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February 9-10-11 - The Macs - Henderson, Panther and Couch - Gray, Skylight, Marcy

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  • February 9-10-11 - The Macs - Henderson, Panther and Couch - Gray, Skylight, Marcy

    On behalf of Neil Friday, day one of three. The Macintyre Range

    02/09/2018 – Wright, Algonquin, Iroquois, Marshall – Start: 8:29 AM Finish: 8:19 PM

    Mastergrasshopper, Glen. Mountain man always happy to be there.

    I had a strong team lined up (Mastergrasshopper, Alistair and Great Expectations (Matt) and we easily made our way up to the Wright junction with Matt and Alistair breaking through about 3 inches of new snow over a firm base. Wright was cold, windy and icy but do-able in snowshoes if you exercised care.

    Wright summit with Matt Marsh and Glen.

    Algonquin was amazing in a near whiteout but before we reached tree-line I got a cool photo of two friends descending Wright. While we dropped towards the Iroquois col the light and visibility changed continuously with veiled views opening up and disappearing rapidly. The herd path was not broken but was easy to follow and the wind had packed it down well. No issues. It was a beautiful crossing. Glen led us way over to the right and we avoided all steep sections. The icy crust held us with no breaking through.

    On our way to Iroquois.

    Back at the junction Alistair headed out over Algonquin due to a broken snowshoe while the three of us descended in very deep powder snow to Lake Colden. What a soft descent! Not very quick due to the deep snow but very soft. Out on the lake we picked up and followed a lone set of snowshoe tracks to the Colden dam and then found a well-packed trail to the lean-to at Herbert Brook. The trail ended there. We broke trail in 8 inches of new snow over a good base with a discernible groove where the trail was. Progress was good and energy expenditure (both mental and physical) was very reasonable.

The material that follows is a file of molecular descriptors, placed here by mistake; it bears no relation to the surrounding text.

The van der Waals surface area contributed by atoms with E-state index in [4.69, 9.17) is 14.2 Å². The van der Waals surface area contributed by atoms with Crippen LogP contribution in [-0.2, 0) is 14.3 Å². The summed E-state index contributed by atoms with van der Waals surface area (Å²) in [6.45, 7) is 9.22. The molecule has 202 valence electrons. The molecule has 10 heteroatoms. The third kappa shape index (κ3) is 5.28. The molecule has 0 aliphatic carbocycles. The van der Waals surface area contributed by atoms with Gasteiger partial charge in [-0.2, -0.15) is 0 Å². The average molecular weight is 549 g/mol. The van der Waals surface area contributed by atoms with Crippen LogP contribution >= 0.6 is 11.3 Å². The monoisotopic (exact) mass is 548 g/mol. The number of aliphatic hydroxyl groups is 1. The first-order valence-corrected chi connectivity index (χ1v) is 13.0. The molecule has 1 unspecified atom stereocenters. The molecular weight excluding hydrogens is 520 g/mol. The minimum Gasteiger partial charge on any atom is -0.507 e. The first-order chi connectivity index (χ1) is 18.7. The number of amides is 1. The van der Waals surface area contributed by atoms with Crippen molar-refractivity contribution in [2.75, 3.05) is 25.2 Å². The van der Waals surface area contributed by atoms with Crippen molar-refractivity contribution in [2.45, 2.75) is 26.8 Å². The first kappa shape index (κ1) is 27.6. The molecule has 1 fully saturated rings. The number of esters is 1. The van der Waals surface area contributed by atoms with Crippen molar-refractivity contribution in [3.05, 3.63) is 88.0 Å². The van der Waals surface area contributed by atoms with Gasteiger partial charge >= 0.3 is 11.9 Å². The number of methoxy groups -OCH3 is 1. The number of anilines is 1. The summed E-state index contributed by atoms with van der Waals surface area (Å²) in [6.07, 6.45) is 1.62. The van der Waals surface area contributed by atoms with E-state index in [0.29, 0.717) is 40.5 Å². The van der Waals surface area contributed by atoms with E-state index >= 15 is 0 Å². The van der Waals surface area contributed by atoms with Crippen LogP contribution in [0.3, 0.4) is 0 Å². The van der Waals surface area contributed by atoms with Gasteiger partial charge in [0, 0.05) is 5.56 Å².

Then we followed a wrong herd path. Glen was not liking it so I outed with my compass (I always put one around my neck when I get dressed in the morning) and map and determined that we were going the wrong way. We plunge stepped down towards Herbert Brook, found the correct herd path and kept going. Then we completely lost the path and burned about an hour of daylight before using map, compass and altimeter to guide us. Progress with no underlying base was decidedly slower and energy sapping. It was now 4:20 pm and we were about 300 vertical feet below the summit. No sign of the vly anywhere and so we decided to make “the turn” towards the summit and pray. All of a sudden it was 100% clear that we were back on the herd path.
    The snow was so deep that we felt no discernible base below our snowshoes. Progress was now very slow and fatigue was upon us. We rotated leads often with the leader going as hard as he could then stepping aside when he felt too much fatigue. It seemed to take a long time but finally, we saw the summit sign.

    We earned this one!

    Glen took my picture and we turned tail. Back at the lean-to it was dark and chilly but we took our time in fueling and drinking before the long walk out. Crossing the lakes in the pitch black night with snow falling and swirling about our headlamp beams was just one more of the magical and unforgettable moments of Project-100.

    02/10/2018 – Henderson, Panther, Couchsachraga – Start: 7:18 AM Finish: 5:04 PM

    Day 2. Henderson, Panther and Couch. Something very different.

    Alistair, Jean and I began without Mastergrasshopper who was slow in getting away from Randomscoots. We tramped and tramped our way to the Bradley Pond lean-to and soaking wet already dropped packs and began the steep .37 mile whack in very deep snow. Thanks to a tracklog I had from a trip from Henderson Lake over Henderson to the lean-to we had mostly open woods. But, the trees were totally covered in loose snow that showered us copiously and repeatedly. There was no sense brushing ourselves off. One hour to go up, 15 minutes back down.

    Alistair carries a load of snow up Henderson.